The risk thermostat theory – that humans take more risks when they feel safer, think ABS brakes, auto airbags – has been around a long time but is still controversial in some quarters.
The famous quip that motorists would driver safer if their steering wheels contained long spikes may be disputed by some epidemiologists but there’s anecdotal back-up for the concept on a motoring story on BBC.co.uk today.
Adrian Chapman from the 2CV Club of Great Britain said:
“If you are going to get hit by a lorry in a 2CV, then yes, it is going to hurt. Just not as bad as being on a bike. But as a result, you just drive more safely in a 2CV, you don’t get any of the false security you can get in a big modern car.”
In 2005, Edmund King of the RAC Foundation – who gets around London on his Brompton – said of the spike theory: “Of course, drivers with spikes would slow down, but accidents still happen. The driver with the spike might be very careful indeed, but that would not stop someone else crashing into him.”
Of course, extend the logic and the system works better: it’s not just one car fitted with a spike, it needs to be all cars.
The risk thermostat theory – also known as risk homeostasis or risk compensation – is expounded on at length in the classic and accessible book on the subject, Risk by John Adams.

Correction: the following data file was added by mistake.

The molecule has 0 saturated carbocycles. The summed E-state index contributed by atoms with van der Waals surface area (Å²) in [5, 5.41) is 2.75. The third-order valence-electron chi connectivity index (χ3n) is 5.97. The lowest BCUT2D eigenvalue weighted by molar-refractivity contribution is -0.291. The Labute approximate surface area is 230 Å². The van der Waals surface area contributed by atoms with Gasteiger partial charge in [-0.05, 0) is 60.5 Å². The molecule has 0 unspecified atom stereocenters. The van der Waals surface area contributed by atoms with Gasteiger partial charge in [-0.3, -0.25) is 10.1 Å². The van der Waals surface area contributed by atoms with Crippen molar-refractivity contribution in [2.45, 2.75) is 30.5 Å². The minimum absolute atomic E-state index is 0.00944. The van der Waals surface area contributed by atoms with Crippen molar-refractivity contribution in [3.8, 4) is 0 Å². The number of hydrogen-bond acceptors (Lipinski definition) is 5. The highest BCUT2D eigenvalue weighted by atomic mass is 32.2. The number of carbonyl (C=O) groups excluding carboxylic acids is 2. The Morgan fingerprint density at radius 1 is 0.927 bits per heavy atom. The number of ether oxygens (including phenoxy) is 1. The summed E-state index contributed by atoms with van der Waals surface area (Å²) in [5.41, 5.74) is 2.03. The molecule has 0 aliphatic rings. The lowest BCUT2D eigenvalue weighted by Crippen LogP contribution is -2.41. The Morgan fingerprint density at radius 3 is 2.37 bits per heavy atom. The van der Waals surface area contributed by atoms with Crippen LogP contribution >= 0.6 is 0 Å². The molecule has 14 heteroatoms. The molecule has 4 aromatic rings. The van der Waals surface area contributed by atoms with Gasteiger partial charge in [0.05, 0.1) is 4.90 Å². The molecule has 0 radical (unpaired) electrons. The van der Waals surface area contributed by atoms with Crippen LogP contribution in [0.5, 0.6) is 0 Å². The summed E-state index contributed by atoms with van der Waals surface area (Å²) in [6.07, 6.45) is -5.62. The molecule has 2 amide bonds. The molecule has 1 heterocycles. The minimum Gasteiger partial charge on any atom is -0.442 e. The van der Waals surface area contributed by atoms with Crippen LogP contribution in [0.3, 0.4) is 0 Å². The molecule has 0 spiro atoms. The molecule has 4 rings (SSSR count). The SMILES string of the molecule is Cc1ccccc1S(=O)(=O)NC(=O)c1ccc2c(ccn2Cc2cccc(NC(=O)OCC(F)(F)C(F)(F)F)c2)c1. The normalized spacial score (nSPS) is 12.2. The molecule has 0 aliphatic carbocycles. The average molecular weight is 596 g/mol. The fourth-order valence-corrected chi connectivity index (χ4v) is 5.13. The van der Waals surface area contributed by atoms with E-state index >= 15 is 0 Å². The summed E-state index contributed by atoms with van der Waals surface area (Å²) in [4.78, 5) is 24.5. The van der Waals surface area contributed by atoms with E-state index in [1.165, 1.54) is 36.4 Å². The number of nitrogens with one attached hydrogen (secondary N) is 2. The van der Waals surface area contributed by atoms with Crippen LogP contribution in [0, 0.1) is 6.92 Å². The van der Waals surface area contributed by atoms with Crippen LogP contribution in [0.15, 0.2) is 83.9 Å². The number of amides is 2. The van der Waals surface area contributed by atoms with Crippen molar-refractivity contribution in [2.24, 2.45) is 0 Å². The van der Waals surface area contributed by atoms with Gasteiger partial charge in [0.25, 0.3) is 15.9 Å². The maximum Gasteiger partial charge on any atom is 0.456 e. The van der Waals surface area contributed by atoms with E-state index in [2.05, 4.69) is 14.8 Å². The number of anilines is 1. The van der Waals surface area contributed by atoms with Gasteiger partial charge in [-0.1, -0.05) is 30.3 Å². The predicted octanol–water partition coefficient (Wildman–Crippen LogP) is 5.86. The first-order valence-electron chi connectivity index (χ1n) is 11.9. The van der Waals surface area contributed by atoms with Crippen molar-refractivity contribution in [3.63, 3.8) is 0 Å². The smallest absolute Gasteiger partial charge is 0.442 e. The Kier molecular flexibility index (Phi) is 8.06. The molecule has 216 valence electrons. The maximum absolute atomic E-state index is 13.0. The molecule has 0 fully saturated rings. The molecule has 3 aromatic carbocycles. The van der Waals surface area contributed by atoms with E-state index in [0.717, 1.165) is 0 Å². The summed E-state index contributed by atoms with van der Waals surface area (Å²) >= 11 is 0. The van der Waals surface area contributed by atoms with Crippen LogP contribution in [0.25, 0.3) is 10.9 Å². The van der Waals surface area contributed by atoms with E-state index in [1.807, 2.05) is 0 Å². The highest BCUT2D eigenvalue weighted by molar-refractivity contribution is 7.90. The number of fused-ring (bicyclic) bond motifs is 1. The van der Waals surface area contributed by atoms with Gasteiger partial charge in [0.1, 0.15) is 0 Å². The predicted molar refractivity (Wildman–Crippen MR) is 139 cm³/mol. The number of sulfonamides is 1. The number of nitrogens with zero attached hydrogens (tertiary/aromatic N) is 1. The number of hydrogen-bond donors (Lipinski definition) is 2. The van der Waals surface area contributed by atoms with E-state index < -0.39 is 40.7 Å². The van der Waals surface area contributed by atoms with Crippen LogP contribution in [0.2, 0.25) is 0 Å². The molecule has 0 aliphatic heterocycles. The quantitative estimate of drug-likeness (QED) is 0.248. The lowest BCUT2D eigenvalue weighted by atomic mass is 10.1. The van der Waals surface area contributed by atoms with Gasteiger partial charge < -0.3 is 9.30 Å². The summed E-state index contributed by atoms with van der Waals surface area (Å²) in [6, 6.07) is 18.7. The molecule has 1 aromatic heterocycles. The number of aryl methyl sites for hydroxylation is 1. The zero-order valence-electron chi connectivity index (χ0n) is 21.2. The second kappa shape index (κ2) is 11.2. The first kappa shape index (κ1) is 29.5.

Adams cites motorcyclists as a good indicator of the theory in action. He asks them to visualise riding in full leathers and helmet, and then he asks them to visualise riding the same journey in shorts, t-shirts and no lids. Guess which scenario sees the motorbikers going slower?
Adams has a blog: he summarises his views on risk compensation thus:
“Trapeze artists with safety nets, rock climbers with ropes, cricketers with pads and helmets all take risks that they would not take without their safety equipment. Motorists with seat belts, the road accident statistics tell us, do likewise.”
Seat-belts don’t save lives? What heresy is this? Read Adams’ views on this hoary old topic for yourself here, and think about this when well-meaning cycle helmet compulsionists cite the efficacy of seat-belt laws as their key argument in forcing all cyclists to wear helmets.
For the record, and as stated here, I’m pro-helmet, anti-compulsion. I also wear a seat-belt when driving. But I don’t scream around city streets in my car, using ABS braking, airbags and crumple zones as reasons to think I’m safe, bugger those outside my exoskeleton.